Open Accessibility Menu

Understanding Depression

Understanding Depression

Depressive disorders affect nearly 19 million Americans yearly and are the leading cause of disability among people 15 to 44. Major depressive disorder is the most common type of mental-health disorder among American adults. Just hearing these statistics is depressing!

A number of factors can contribute to the development of depression, including:

  • genetics
  • biological changes in brain structure or function
  • side effects of medications
  • certain physical ailments
  • overwhelming stress
  • financial difficulties
  • serious loss

Gender may also play a role in the development of depression. “Depressive disorders are diagnosed twice as frequently in women as in men, primarily due to hormonal changes accompanying menstruation, pregnancy, childbirth, and menopause,” says Barbara Lankelis, LCSW, LiveWell Counseling (CHCCC) therapist. “Interestingly, however, more men are now seeking treatment for depression, primarily because of the struggles of life in our current economic climate.”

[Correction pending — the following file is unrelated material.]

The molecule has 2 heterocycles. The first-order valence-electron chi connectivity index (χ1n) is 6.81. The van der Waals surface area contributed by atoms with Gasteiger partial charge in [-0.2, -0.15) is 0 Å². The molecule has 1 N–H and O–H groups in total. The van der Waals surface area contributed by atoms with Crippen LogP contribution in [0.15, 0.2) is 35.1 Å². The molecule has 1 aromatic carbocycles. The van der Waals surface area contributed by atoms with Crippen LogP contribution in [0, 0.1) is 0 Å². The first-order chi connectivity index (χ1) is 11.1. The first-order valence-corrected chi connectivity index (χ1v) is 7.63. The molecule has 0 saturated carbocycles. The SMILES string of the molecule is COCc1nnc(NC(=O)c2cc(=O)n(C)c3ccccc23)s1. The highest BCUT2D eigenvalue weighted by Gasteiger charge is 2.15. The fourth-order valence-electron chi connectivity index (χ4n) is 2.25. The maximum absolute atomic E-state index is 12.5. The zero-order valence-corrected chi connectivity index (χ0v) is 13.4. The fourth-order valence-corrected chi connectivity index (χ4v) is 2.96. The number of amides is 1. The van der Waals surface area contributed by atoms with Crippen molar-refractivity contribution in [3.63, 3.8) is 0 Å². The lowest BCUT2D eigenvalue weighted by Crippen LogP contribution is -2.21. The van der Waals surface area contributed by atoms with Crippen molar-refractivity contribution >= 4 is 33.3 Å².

Symptoms of depressive disorders include:

  • a persistently sad and irritable mood
  • diminished interest in activities which were once enjoyed
  • significant weight loss without dieting
  • insomnia
  • fatigue
  • lack of concentration
  • indecisiveness
  • recurring thoughts of death or suicide

Fortunately, depressive disorders are highly treatable. Treatment generally focuses on therapy and/or medication. Therapy may include cognitive-behavioral therapy (CBT), which aims to change negative thinking and behaviors; interpersonal therapy, which focuses on improving personal relationships; and family therapy, if issues exist with a person’s spouse or children. CHCC’s Ramapo Ridge Gracepoint provides group therapy with an interdisciplinary team.